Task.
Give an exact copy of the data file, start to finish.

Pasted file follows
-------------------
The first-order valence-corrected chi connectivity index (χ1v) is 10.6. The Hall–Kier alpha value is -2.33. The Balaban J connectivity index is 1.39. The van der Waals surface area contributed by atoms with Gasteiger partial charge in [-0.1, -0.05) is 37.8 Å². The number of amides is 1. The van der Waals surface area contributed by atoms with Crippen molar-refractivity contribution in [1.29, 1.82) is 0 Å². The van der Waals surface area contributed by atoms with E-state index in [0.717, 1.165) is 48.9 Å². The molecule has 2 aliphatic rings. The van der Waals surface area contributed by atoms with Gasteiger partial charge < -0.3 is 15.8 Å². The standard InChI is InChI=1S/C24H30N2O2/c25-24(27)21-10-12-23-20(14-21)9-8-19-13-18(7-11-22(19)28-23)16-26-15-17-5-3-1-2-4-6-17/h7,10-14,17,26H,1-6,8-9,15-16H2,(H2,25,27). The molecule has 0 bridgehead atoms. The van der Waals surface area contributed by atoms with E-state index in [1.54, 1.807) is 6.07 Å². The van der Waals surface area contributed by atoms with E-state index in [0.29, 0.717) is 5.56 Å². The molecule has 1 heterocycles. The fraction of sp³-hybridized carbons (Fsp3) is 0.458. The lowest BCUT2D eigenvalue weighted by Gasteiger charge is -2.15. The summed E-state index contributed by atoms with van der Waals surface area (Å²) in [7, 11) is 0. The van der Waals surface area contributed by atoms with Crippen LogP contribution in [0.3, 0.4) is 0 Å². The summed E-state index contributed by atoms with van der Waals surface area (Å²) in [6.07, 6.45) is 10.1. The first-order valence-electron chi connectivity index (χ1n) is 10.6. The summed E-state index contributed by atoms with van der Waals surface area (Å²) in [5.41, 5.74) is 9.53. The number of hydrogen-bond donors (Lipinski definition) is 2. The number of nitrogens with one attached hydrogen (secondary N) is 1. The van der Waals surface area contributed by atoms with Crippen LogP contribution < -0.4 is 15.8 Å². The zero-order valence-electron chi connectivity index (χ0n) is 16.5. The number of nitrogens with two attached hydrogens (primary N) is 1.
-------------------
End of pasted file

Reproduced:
The first-order valence-corrected chi connectivity index (χ1v) is 10.6. The Hall–Kier alpha value is -2.33. The Balaban J connectivity index is 1.39. The van der Waals surface area contributed by atoms with Gasteiger partial charge in [-0.1, -0.05) is 37.8 Å². The number of amides is 1. The van der Waals surface area contributed by atoms with Crippen molar-refractivity contribution in [1.29, 1.82) is 0 Å². The van der Waals surface area contributed by atoms with E-state index in [0.717, 1.165) is 48.9 Å². The molecule has 2 aliphatic rings. The van der Waals surface area contributed by atoms with Gasteiger partial charge < -0.3 is 15.8 Å². The standard InChI is InChI=1S/C24H30N2O2/c25-24(27)21-10-12-23-20(14-21)9-8-19-13-18(7-11-22(19)28-23)16-26-15-17-5-3-1-2-4-6-17/h7,10-14,17,26H,1-6,8-9,15-16H2,(H2,25,27). The molecule has 0 bridgehead atoms. The van der Waals surface area contributed by atoms with E-state index in [1.54, 1.807) is 6.07 Å². The van der Waals surface area contributed by atoms with E-state index in [0.29, 0.717) is 5.56 Å². The molecule has 1 heterocycles. The fraction of sp³-hybridized carbons (Fsp3) is 0.458. The lowest BCUT2D eigenvalue weighted by Gasteiger charge is -2.15. The summed E-state index contributed by atoms with van der Waals surface area (Å²) in [7, 11) is 0. The van der Waals surface area contributed by atoms with Crippen LogP contribution in [0.3, 0.4) is 0 Å². The summed E-state index contributed by atoms with van der Waals surface area (Å²) in [6.07, 6.45) is 10.1. The first-order valence-electron chi connectivity index (χ1n) is 10.6. The summed E-state index contributed by atoms with van der Waals surface area (Å²) in [5.41, 5.74) is 9.53. The number of hydrogen-bond donors (Lipinski definition) is 2. The number of nitrogens with one attached hydrogen (secondary N) is 1. The van der Waals surface area contributed by atoms with Crippen LogP contribution < -0.4 is 15.8 Å². The zero-order valence-electron chi connectivity index (χ0n) is 16.5. The number of nitrogens with two attached hydrogens (primary N) is 1.